Chinese Lunar New Year, or the Spring Festival, is the most important public holiday for the Chinese people.
On New Year's Eve, families have the tradition of staying up late into the night.
Ever since 1983, the Chinese have added watching the Spring Festival TV gala to their list of traditions.
But no Spring Festival TV gala has faced such heated debate as this year's.
Zha Mao Tu Zi says on weibo.com,
A huge generation gap is reflected by this year's Spring Festival TV gala! I watched it together with my parents and grandparents. While I was high on those jokes, my parents and grandparents saw nothing funny at all! They thought this year's TV gala was completely tasteless. And the weirdest part is - I don't know how to explain to them why those jokes are so funny!
He Cai Tou says on blog.sina.com,
As a post-1980's, I like this year's Spring Festival gala so much! It follows tightly on the taste of the younger generation. Lots of hot topics on the internet also got reflected in the TV gala of this year.
But media commentator Wu Tianxu shows his disagreement on yangtse.com,
This year's Spring Festival TV gala is full of "heavy taste" elements like the homosexual jokes and slang which can only be understood by the younger generation. Older people cannot catch their points at all. And the social phenomena reflected by these jokes cannot be easily accepted by them either. As a TV gala watched by audiences of all age groups, it shouldn't only follow the interest of the youth.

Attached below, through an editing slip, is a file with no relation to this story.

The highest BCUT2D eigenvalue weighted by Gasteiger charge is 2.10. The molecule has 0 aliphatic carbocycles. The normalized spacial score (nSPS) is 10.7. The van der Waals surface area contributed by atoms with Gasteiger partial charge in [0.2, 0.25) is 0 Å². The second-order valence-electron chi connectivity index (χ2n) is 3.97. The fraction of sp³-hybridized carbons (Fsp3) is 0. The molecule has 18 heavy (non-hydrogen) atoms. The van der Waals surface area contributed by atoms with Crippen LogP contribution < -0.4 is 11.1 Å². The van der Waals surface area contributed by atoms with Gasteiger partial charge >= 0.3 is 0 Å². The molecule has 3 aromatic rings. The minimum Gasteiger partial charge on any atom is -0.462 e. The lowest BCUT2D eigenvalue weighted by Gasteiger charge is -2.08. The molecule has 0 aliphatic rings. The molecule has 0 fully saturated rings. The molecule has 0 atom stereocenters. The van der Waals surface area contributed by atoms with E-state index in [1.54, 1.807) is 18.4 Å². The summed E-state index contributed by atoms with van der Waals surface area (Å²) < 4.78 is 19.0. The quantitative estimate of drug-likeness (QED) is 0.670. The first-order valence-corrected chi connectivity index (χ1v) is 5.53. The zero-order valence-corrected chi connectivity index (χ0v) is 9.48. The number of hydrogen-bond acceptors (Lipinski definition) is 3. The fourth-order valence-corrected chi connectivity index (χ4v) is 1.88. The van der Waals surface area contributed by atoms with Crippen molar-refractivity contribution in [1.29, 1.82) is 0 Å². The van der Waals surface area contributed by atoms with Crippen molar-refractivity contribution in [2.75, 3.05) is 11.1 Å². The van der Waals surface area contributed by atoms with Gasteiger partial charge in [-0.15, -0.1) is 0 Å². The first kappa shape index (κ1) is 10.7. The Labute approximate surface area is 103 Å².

Playwright Shu Huan contributes his point of view on cqnews.net,
The most loyal fans of the CCTV Spring Festival gala are those above 40 years old. People at a younger age have more diversified means to consume their New Year's Eve, not necessarily by watching the TV gala. Organizers of Spring Festival gala should lay their emphasis on attracting the attention of people belonging to this age group rather than the younger generation.
Panda Miki writes on blog.ifeng.com,
It's true that this year's Spring Festival gala hit hot issues on microblogs and became a carnival for Chinese netizens. But we shouldn't forget hot issues on the internet don't necessarily equal to hot issues in society. Not all Chinese people are netizens, and even fewer of them have their own microblogs.
Directors of the Spring Festival gala should take a wider field of vision in deciding the content of shows on the TV gala.
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